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Call for Papers and Participation:


[ KEYNOTE SPEAKERS | ON-LINE ABSTRACTS | SYMPOSIUM SCHEDULE | TRAVEL & ACCOMODATION DETAILS ]

Evolvability and Interaction Symposium


EPSRC Network on Evolvability in Biological & Software Systems

EVOLVABILITY & INTERACTION:
Evolutionary Substrates of Communication, Signaling, and Perception in the Dynamics of Social Complexity

Sponsored by
Engineering and Physical Sciences Research Council (EPSRC)
Queen Mary, University of London
University of Hertfordshire, Adaptive Systems Research Group

Dates: October 8-10 (Wed, Thurs, Fri), 2003

Location: Robin Brook Centre, Queen Mary University of London
London, England

General Chair and Local Organizer:

Peter McOwan (Queen Mary, London, U.K.)

Program Chairs:

Kerstin Dautenhahn (University of Hertfordshire, U.K.)
Chrystopher L. Nehaniv (University of Hertfordshire, U.K.)


SCOPE OF SYMPOSIUM

The focus of this symposium is on the relationship between evolvability and interaction in biology, robotics and software systems. Evolvability is the capacity of populations to support heritable variability and differential success, as in organic, memetic or artifical evolutionary systems. Interaction between entities (large or small populations of cells, individuals, units of selection, social agents: animals, humans, robots, software) is the background for and is harnessed by evolutionary processes. This can result in adaptation to the presence of others via signalling and perception, communication, and exploiting the dynamics of social interaction.

In humans, other primates, dolphins, corvid, parrots, and other species interaction and social complexity have evolved that exploit mechanisms of recognition of particular individuals, life-long learning, autobiographical and interaction memory, development of social relationships, and complex forms of social learning and communication. Other animals exhibit interactive signaling systems (e.g. affect, threat and courtship displays), whereas within multicellular organisms and insect societies the substrates of interactions exploit chemical and stigmergic signals, or cell-type and caste roles.

This EPSRC symposium is part of series that follows upon the growing awareness from academia, industry, and research communities of the importance of evolvability, tentatively defined as, the capacity of populations to vary robustly and adaptively over time or generations in constructed and natural systems. The symposium aims to encourage a dialogue between various research workers in areas that might benefit from a possible common framework addressing interactive systems as well as evolvability concerns.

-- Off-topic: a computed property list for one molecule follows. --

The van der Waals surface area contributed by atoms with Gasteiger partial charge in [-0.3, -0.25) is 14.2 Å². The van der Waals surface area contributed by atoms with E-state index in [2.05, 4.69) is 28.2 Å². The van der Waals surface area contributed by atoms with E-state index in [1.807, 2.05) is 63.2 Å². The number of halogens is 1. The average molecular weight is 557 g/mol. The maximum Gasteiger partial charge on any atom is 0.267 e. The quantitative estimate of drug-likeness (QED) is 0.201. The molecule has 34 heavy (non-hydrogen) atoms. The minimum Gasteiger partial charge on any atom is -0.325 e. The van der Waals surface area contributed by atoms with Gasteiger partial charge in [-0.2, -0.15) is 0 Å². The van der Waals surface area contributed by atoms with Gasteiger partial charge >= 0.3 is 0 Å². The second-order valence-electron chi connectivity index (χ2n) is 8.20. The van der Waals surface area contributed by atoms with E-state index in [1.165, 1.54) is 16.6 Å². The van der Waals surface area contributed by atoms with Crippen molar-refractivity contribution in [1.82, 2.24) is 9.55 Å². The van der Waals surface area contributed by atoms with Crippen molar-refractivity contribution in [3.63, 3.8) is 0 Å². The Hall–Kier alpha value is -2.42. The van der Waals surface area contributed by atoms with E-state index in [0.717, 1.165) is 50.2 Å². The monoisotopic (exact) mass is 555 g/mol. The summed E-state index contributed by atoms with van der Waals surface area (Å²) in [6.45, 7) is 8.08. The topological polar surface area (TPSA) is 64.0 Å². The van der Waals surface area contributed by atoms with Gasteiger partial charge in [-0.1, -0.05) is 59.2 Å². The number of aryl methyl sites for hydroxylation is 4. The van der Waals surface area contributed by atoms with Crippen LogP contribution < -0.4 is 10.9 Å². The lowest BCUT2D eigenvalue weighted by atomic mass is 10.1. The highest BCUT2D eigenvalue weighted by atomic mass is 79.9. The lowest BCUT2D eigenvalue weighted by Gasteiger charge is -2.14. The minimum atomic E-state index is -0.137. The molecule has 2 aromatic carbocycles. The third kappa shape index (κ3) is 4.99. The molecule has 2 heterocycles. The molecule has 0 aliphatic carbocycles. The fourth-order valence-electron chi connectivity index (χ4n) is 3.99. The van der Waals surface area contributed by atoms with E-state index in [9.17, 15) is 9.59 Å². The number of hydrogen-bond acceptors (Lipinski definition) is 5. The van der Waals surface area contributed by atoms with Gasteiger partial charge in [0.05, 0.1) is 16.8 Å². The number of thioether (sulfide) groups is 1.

TOPICS OF INTEREST

 

KEYNOTE SPEAKERS

(*** Participation Confirmed ***)

Evolution of Communication:
Irene Pepperberg, MIT & Brandeis Univesity, USA, (social learning and communication in parrots)
Robin Dunbar, University of Liverpool, UK, (grooming, cognition, and communication in primates)
Robotics:
Kerstin Dautenhahn, University of Hertfordshire, UK, (social robotics and social intelligence in AI)

Tomio Watanabe, Okayama Prefectural University, Japan, (dynamics in man-machine interaction)
Dario Floreano, EPFL, Switzerland, (evolutionary robotics)
Yoshihiro Miyake, Tokyo Institute of Technology, Japan, (co-creation in interaction)

Auke Jan Ijspeert, EPFL, Switzerland, (neural models, evolvability of behaviour, humanoid imitation)
Evolvability of Interaction Networks:
Pau Fernández, ICREA - Complex Systems Lab, Universitat Pompeu Fabra, Spain (interaction networks, small worlds)
Dynamics of Evolvability:
Richard E. Michod, University of Arizona, USA, (evolution of individuality, cooperation, sex, Darwinian dynamics)
Takashi Ikegami, University of Tokyo, Japan, (evolutionary dynamics of interaction)
Chrystopher L. Nehaniv, University of Hertfordshire, U.K., (evolvability and social learning)
Animal Learning in Societies:
Lars Chittka, Queen Mary, UK, (sensory physiology, learning and evolutionary ecology)
and others to be confirmed.

FOLLOW UP PUBLICATION:

Publication of selected papers in the indexed journal Interaction Studies: Social Behaviour and Communication in Biological and Artificial Systems (John Benjamins Publishers). Extended abstracts and abstracts of keynote lectures, contributed papers and posters will be published in a University of Hertfordshire technical report available at the meeting.

PARTICIPATION:

Participants who would like to present a paper or poster at the symposium should email the programme chairs (K.Dautenhahn@herts.ac.uk, C.L.Nehaniv@herts.ac.uk). See below for format details.

There is no registration fee. Participation is open to researchers and post-graduate students working in relevant areas. Please send an email to the general chair Peter McOwan (pmco@dcs.qmul.ac.uk) if you would like to attend without submitting a poster or talk.

Partial or full support of reasonable expenses is available for members of the Evolvability network and also UK-based postgraduate students who are presenting a paper or poster. Please inquire via email to C.L.Nehaniv@herts.ac.uk.

SUBMISSION OF CONTRIBUTED TALKS AND POSTERS:

Please email plain text abstracts (please specify poster or talk). As a guideline, poster submissions should be around 1/2 page, submissions for talks can be up to five pages long.


[ KEYNOTE SPEAKERS | ON-LINE ABSTRACTS | SYMPOSIUM SCHEDULE | TRAVEL & ACCOMODATION DETAILS ]

Evolvability and Interaction Symposium


Chrystopher Nehaniv, 1 August 2003.
Last Update 25 Septermber 2003

Symposium URL: http://homepages.feis.herts.ac.uk/~nehaniv/EN/EVOINTER.html


EPSRC Evolvability Network http://homepages.feis.herts.ac.uk/~nehaniv/EN/